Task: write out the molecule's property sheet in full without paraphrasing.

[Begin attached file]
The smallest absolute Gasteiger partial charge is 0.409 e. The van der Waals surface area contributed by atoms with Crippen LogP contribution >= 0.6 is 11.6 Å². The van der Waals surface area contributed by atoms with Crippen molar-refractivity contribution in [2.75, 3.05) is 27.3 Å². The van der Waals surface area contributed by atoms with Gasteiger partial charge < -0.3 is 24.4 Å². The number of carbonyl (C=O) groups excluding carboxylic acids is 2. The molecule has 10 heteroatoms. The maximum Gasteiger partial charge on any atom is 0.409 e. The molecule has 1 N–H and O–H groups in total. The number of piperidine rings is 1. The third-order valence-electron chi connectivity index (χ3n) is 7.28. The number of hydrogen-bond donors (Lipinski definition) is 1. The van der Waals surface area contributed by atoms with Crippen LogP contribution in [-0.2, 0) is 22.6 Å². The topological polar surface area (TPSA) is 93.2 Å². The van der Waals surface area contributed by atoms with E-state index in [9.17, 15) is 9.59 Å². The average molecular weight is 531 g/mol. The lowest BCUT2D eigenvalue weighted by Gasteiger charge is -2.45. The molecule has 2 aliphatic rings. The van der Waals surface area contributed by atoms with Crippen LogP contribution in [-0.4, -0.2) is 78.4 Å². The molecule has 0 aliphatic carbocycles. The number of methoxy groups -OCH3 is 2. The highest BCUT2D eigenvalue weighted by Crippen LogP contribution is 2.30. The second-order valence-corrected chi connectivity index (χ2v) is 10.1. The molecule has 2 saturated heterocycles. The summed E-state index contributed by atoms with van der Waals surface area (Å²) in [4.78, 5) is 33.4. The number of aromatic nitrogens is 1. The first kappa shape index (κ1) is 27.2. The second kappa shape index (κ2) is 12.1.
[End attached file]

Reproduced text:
The smallest absolute Gasteiger partial charge is 0.409 e. The van der Waals surface area contributed by atoms with Crippen LogP contribution >= 0.6 is 11.6 Å². The van der Waals surface area contributed by atoms with Crippen molar-refractivity contribution in [2.75, 3.05) is 27.3 Å². The van der Waals surface area contributed by atoms with Gasteiger partial charge < -0.3 is 24.4 Å². The number of carbonyl (C=O) groups excluding carboxylic acids is 2. The molecule has 10 heteroatoms. The maximum Gasteiger partial charge on any atom is 0.409 e. The molecule has 1 N–H and O–H groups in total. The number of piperidine rings is 1. The third-order valence-electron chi connectivity index (χ3n) is 7.28. The number of hydrogen-bond donors (Lipinski definition) is 1. The van der Waals surface area contributed by atoms with Crippen LogP contribution in [-0.2, 0) is 22.6 Å². The topological polar surface area (TPSA) is 93.2 Å². The van der Waals surface area contributed by atoms with E-state index in [9.17, 15) is 9.59 Å². The average molecular weight is 531 g/mol. The lowest BCUT2D eigenvalue weighted by Gasteiger charge is -2.45. The molecule has 2 aliphatic rings. The van der Waals surface area contributed by atoms with Crippen LogP contribution in [-0.4, -0.2) is 78.4 Å². The molecule has 0 aliphatic carbocycles. The number of methoxy groups -OCH3 is 2. The highest BCUT2D eigenvalue weighted by Crippen LogP contribution is 2.30. The second-order valence-corrected chi connectivity index (χ2v) is 10.1. The molecule has 2 saturated heterocycles. The summed E-state index contributed by atoms with van der Waals surface area (Å²) in [4.78, 5) is 33.4. The number of aromatic nitrogens is 1. The first kappa shape index (κ1) is 27.2. The second kappa shape index (κ2) is 12.1.